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paper • 84 pages • 15.95
ISBN-13: 978-1-935536-16-1

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Bad Daughter

Sarah Gorham

Bad Daughter explores misbehavior, its risky pleasures and often tragic consequences, through poems about
“bad” daughters, sisters, and their mothers. Gorham uses several lyric forms—‘morality tales,’ ironic
prayers, scaled-down sonnets, sharp meditations on concepts such as envy, detachment, and immortality—
to show that the self as forged by generations of women and girls is, it turns out, both subversive and
enduring. From the girl who “laughed uproariously/ and unlatched the bunny cages/ to set all hoppers
free,/ loosening a hurricane” or the sisters who remember how, “when we were bad, we were extravagant/
like cruise ships through a canal,” Bad Daughter wonders what happens when a young woman refuses her
inheritance—and whether she can, in a world where “Genes are a kind of blue letter from a mother/ to her
daughter: Good news, bad news.”

Biology isn’t all that is handed down, and Gorham also traces the sanctuary and the limits women find in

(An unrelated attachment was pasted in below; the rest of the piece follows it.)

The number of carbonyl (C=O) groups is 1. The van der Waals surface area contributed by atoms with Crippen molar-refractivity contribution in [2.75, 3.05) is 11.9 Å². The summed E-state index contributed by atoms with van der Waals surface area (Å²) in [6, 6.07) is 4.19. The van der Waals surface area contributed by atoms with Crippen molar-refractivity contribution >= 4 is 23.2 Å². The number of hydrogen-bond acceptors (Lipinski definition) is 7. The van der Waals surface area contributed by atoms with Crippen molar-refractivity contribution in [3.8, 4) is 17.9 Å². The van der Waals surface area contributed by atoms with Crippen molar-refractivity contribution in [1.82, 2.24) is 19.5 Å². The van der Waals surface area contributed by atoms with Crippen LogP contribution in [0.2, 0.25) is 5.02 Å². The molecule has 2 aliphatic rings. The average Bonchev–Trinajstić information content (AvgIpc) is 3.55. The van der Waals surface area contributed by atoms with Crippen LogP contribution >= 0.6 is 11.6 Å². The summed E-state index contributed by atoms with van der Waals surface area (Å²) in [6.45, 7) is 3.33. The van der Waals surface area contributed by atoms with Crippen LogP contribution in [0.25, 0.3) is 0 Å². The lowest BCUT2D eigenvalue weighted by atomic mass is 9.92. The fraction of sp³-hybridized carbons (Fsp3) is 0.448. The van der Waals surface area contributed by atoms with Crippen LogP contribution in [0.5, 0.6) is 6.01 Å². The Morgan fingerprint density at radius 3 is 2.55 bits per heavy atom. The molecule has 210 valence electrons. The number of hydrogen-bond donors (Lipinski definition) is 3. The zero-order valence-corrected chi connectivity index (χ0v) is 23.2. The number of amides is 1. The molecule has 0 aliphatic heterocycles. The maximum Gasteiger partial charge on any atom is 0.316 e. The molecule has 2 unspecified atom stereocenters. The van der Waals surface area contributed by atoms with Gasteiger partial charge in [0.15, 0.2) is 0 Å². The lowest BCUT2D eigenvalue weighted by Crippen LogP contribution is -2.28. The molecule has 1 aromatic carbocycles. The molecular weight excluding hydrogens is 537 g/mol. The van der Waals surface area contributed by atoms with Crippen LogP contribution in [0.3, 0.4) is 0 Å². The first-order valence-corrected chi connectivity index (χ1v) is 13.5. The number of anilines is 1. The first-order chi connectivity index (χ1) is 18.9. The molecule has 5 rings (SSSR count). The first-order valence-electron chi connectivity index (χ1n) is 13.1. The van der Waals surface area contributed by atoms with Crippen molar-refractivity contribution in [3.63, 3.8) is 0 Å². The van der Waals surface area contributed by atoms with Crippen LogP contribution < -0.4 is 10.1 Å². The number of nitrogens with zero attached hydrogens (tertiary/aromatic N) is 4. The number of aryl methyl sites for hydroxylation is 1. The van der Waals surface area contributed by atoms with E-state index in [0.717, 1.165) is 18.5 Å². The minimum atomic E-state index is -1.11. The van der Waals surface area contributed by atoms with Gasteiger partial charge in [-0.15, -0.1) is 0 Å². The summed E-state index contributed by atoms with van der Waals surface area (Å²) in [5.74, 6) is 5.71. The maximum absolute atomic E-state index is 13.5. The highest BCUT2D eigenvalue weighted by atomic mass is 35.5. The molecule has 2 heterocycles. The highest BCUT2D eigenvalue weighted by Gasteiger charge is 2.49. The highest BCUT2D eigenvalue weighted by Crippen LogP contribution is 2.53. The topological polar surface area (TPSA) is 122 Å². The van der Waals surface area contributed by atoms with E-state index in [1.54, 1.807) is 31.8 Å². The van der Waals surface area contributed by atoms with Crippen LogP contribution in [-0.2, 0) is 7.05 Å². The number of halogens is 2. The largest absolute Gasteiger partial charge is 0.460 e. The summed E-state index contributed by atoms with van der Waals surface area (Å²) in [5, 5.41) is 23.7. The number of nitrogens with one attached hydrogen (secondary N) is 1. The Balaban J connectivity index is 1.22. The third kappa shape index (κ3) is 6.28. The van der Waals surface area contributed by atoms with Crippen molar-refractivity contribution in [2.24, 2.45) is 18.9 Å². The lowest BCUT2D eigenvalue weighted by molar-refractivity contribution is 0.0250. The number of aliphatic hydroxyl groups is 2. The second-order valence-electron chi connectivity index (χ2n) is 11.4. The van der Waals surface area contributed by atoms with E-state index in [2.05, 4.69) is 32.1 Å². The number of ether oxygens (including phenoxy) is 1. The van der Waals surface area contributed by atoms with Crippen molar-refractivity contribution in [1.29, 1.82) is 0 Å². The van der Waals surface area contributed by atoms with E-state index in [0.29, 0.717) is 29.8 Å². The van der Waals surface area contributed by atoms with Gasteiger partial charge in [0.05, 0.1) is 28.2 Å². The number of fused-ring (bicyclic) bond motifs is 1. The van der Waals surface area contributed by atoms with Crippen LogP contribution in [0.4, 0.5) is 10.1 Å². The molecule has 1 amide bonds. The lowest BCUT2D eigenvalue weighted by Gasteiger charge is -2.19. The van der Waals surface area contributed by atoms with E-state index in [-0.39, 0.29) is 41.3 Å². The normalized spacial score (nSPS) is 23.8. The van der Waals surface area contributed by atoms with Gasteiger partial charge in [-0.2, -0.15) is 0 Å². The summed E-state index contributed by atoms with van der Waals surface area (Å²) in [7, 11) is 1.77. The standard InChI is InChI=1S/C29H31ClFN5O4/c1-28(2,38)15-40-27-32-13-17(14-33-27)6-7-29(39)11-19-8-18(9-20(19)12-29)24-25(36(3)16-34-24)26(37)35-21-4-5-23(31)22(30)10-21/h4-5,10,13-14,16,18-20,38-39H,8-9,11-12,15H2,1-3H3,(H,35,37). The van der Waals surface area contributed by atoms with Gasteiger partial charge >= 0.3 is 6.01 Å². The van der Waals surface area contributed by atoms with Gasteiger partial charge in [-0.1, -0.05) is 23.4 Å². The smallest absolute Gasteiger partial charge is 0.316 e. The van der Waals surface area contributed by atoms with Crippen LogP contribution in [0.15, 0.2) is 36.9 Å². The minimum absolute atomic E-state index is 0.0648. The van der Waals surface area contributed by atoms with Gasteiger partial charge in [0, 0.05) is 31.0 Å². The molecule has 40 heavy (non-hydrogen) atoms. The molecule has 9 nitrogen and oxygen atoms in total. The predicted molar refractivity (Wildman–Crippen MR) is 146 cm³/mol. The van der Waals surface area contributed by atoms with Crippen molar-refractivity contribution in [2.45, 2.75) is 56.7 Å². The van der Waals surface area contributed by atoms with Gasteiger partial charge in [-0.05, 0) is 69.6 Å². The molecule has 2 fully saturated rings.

worship and in domesticity, drawing on the Jewish proverb, “What the daughter does, the mother did.” This
varied and compelling collection ends with a cyclical return, a poem “On the Birth of a Daughter,” which
tells its listener: “You will be sleepless until you plant the Princess Tree. […] Two words for its
adaptability:/ Trash. Pioneer. Either way, it will survive a fire.”

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About the Author


  • I have long admired the exquisite poise—as well as the wisdom and disarming grace—of Sarah Gorham's poetry. Her newest collection, Bad Daughter, offers meticulously observed meditations arising from a kaleidoscope of familial relationships centering upon mothers and daughters. This is Sarah Gorham's most powerful and eloquent book yet, a sequence of sustained poetic reckonings upon the demands, despairs, and delights of family—both past and present—and the revelations that emerge in the course of the well-lived life. This is a collection of boundless pleasures. —David St. John
  • Gorham's poems are remarkable for their sureness of touch, their fine economies, their penetrating aptitude for surprise...a poet writing at the height of her powers and confidence...the book builds a whole that burnishes each of its parts. —Linda Gregerson

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